Basic Equine Information
As a horse owner, it is very important to be armed with basic information about your horse, especially when you are contacting your veterinarian in an emergency. Especially important information are your horses “vital signs”. The most basic list of vital signs are: Temperature, Pulse/Heart Rate and Respiratory Rate.
· Temperature: Normal horses rectal temperature varies from about 98-101 F. However, on a very hot day it can be perfectly normal for a horse to have a 101 F temperature due to ambient heat. Exercise can also raise your horses temperature above “normal”. A temperature above 101.5 is a reason to worry and temperatures above 102 should warrant a call to your veterinarian.
· Heart Rate: Heart rate varies considerably based upon a number of different factors. Very fit horses may have lower resting heart rates then the average horse, however most horses normal heart rate fits within the range of 32-48 per minute. Resting heart rates above 48 can be an indication of pain, and is one way of gauging the severity of colic episodes. It can also be used to gauge how a horse responds to oral treatment with anti-inflammatories. The easiest way to take a heart rate is using a stethoscope. Place the bell of the stethoscope in the left “armpit” of your horse. You should hear the “lub dub” of your horses heart beating if you have the stethoscope in the correct location. Each “lub dub” is one heart beat and the quickest way to get a relatively accurate heart rate is by counting beats for 15 seconds and multiplying that number by 4. If you do not have a stethoscope handy, the pulse rate can be taken by putting your hand along the jawbone and finding the artery the runs over the jawbone from inside to the outside aspect of the face. This artery will feel like a rubber band if you are in the correct place. It can be difficult to palpate a pulse on the jaw if you are not used to doing it.
· Respiratory Rate: Respiratory rates can also vary by the horse, however the normal range is generally considered between 8 and 16 breaths per minute. Respiratory rate can be an indicator of respiratory distress such as in cases of pneumonia, “heaves” or allergic responses.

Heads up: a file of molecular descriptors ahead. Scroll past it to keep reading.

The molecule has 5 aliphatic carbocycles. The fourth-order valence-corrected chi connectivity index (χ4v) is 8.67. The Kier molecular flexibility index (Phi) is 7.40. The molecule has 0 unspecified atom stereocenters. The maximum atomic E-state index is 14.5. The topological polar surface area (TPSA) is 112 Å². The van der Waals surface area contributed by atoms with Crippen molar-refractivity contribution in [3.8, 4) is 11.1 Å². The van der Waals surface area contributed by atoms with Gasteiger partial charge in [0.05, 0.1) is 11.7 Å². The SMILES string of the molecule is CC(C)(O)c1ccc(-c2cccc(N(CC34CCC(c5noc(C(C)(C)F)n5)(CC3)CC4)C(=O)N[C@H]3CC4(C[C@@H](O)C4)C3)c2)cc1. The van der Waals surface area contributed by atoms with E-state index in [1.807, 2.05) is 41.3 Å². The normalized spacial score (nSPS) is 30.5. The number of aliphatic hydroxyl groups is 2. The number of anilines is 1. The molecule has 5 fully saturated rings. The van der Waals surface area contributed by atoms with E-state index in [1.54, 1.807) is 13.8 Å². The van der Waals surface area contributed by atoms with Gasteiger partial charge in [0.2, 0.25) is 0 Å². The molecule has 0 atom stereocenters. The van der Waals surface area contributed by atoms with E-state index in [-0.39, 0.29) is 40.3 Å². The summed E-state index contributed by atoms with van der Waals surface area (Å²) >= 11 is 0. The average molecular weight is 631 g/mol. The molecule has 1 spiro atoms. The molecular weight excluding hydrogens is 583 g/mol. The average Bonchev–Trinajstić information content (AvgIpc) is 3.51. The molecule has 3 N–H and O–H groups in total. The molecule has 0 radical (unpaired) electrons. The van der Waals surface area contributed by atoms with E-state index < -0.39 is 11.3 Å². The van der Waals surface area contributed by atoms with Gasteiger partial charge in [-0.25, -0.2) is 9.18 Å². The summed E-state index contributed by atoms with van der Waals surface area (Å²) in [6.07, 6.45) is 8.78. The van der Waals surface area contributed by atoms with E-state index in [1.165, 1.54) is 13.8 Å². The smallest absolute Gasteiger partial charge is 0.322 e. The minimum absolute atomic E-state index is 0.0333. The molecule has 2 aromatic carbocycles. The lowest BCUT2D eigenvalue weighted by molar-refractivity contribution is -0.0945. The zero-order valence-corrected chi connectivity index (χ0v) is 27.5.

Advanced Vital Signs
More advanced vital signs may include “gut” sounds, digital pulses, limb temperature, salivation, nasal or ocular discharges, swellings and more.
· Gut Sounds: Noises produced by the intestines can give a very simple, very low tech indication of what may be going on inside your horse’s stomach and intestines. Generally a person can hear gut sounds in the flank region, even without a stethoscope, by putting your ear up to the horse’s flank (if it is safe to be in this position). Normal gut sounds are a gurgling noise that can be heard at least several times a minute. With a stethoscope it may be possible to hear gut noises when listening to the heart or lungs! Horses may be perfectly normal and their gut sounds can’t be heard, however lack of gut sounds in conjunction with many other indicators, can be an indication of certain disease conditions. Other gut sounds that can be differentiated are: Sand (may sound like the ocean roaring onto the beach, especially when listened to at the base of the abdomen), Gas and liquid (Can be an indicator of the potential for development of diarrhea).
· Digital Pulses: A pair of arteries run over the back of the fetlock on either side of each leg. If you can feel a “bounding” pulse in these arteries it may be time to call your veterinarian as this can indicate a number of serious conditions.
· Limb Temperature: The temperature of your horses leg can be indicative of a number of conditions. On a normal horse it is generally normal to have a slightly decreasing temperature in the limb as one moves their hand down the leg. Increased heat over certain areas can be indications of infection, laminitis, abscess or other conditions depending on the location.
· Ocular Discharge: Discharge from the eye can be an indicator of a number of different things. Normal horses may have some measure of “tearing” or slight amount of “gubers” around the eye. These can be perfectly normal for your horse and may indicate minor irritation by wind or sun. Significant quantities of tearing as well as blinking and holding the eye shut can indicate pain associated with the eye. Thick ocular discharge may indicate serious infection of the eye or associated structures. The eye is a very delicate structure and ANY significant change warrants a call to your veterinarian.
· Nasal Discharge: Discharge from the nose can be indicative of many conditions ranging from pneumonia to sinus infection or even the possibility of an infected tooth.